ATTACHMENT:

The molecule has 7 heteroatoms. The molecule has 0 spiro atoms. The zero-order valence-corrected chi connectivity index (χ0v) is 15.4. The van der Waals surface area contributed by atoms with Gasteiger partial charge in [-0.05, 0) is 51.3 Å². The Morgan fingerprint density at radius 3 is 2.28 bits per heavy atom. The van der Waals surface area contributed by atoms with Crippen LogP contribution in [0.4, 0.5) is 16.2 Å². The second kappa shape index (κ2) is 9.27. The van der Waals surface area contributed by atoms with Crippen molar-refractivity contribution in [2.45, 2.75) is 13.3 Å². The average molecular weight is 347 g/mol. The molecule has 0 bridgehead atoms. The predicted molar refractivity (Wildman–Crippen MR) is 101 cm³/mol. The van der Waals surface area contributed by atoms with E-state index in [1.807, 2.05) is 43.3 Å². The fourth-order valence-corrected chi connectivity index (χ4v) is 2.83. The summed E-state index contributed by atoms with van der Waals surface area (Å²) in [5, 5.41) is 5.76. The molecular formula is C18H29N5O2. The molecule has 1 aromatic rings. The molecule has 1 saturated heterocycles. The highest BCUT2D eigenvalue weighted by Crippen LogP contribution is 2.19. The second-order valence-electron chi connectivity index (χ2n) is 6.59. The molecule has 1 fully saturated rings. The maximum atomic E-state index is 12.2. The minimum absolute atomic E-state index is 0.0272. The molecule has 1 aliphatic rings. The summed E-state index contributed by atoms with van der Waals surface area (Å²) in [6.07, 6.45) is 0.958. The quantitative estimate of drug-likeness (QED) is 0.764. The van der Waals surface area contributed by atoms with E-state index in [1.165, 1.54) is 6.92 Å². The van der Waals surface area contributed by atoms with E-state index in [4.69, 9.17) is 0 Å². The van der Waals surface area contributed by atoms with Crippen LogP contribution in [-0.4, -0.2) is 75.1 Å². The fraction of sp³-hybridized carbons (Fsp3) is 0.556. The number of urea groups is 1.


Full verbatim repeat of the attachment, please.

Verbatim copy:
The molecule has 7 heteroatoms. The molecule has 0 spiro atoms. The zero-order valence-corrected chi connectivity index (χ0v) is 15.4. The van der Waals surface area contributed by atoms with Gasteiger partial charge in [-0.05, 0) is 51.3 Å². The Morgan fingerprint density at radius 3 is 2.28 bits per heavy atom. The van der Waals surface area contributed by atoms with Crippen LogP contribution in [0.4, 0.5) is 16.2 Å². The second kappa shape index (κ2) is 9.27. The van der Waals surface area contributed by atoms with Crippen molar-refractivity contribution in [2.45, 2.75) is 13.3 Å². The average molecular weight is 347 g/mol. The molecule has 0 bridgehead atoms. The predicted molar refractivity (Wildman–Crippen MR) is 101 cm³/mol. The van der Waals surface area contributed by atoms with E-state index in [1.807, 2.05) is 43.3 Å². The fourth-order valence-corrected chi connectivity index (χ4v) is 2.83. The summed E-state index contributed by atoms with van der Waals surface area (Å²) in [5, 5.41) is 5.76. The molecular formula is C18H29N5O2. The molecule has 1 aromatic rings. The molecule has 1 saturated heterocycles. The highest BCUT2D eigenvalue weighted by Crippen LogP contribution is 2.19. The second-order valence-electron chi connectivity index (χ2n) is 6.59. The molecule has 1 fully saturated rings. The maximum atomic E-state index is 12.2. The minimum absolute atomic E-state index is 0.0272. The molecule has 1 aliphatic rings. The summed E-state index contributed by atoms with van der Waals surface area (Å²) in [6.07, 6.45) is 0.958. The quantitative estimate of drug-likeness (QED) is 0.764. The van der Waals surface area contributed by atoms with E-state index in [1.165, 1.54) is 6.92 Å². The van der Waals surface area contributed by atoms with E-state index in [4.69, 9.17) is 0 Å². The van der Waals surface area contributed by atoms with Crippen LogP contribution in [-0.4, -0.2) is 75.1 Å². The fraction of sp³-hybridized carbons (Fsp3) is 0.556. The number of urea groups is 1.